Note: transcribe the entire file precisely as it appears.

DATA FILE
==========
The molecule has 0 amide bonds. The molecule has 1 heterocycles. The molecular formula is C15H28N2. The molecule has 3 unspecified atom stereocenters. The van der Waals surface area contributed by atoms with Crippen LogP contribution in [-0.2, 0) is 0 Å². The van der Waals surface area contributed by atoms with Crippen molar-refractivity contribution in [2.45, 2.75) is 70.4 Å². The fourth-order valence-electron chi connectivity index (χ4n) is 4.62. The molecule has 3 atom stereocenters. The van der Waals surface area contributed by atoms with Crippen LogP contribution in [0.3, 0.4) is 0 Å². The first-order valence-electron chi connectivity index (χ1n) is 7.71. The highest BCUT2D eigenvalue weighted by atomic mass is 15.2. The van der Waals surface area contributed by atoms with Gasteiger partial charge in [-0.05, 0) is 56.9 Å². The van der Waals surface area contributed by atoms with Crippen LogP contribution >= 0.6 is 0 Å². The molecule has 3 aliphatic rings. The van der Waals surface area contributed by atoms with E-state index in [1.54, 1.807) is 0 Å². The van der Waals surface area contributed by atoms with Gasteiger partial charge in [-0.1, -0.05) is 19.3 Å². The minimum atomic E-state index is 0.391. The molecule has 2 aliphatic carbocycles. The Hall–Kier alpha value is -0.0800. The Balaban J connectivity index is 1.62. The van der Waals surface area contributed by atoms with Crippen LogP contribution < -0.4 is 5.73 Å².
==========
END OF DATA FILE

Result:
The molecule has 0 amide bonds. The molecule has 1 heterocycles. The molecular formula is C15H28N2. The molecule has 3 unspecified atom stereocenters. The van der Waals surface area contributed by atoms with Crippen LogP contribution in [-0.2, 0) is 0 Å². The van der Waals surface area contributed by atoms with Crippen molar-refractivity contribution in [2.45, 2.75) is 70.4 Å². The fourth-order valence-electron chi connectivity index (χ4n) is 4.62. The molecule has 3 atom stereocenters. The van der Waals surface area contributed by atoms with Crippen LogP contribution in [0.3, 0.4) is 0 Å². The first-order valence-electron chi connectivity index (χ1n) is 7.71. The highest BCUT2D eigenvalue weighted by atomic mass is 15.2. The van der Waals surface area contributed by atoms with Gasteiger partial charge in [-0.05, 0) is 56.9 Å². The van der Waals surface area contributed by atoms with Crippen LogP contribution >= 0.6 is 0 Å². The molecule has 3 aliphatic rings. The van der Waals surface area contributed by atoms with E-state index in [1.54, 1.807) is 0 Å². The van der Waals surface area contributed by atoms with Gasteiger partial charge in [-0.1, -0.05) is 19.3 Å². The minimum atomic E-state index is 0.391. The molecule has 2 aliphatic carbocycles. The Hall–Kier alpha value is -0.0800. The Balaban J connectivity index is 1.62. The van der Waals surface area contributed by atoms with Crippen LogP contribution < -0.4 is 5.73 Å².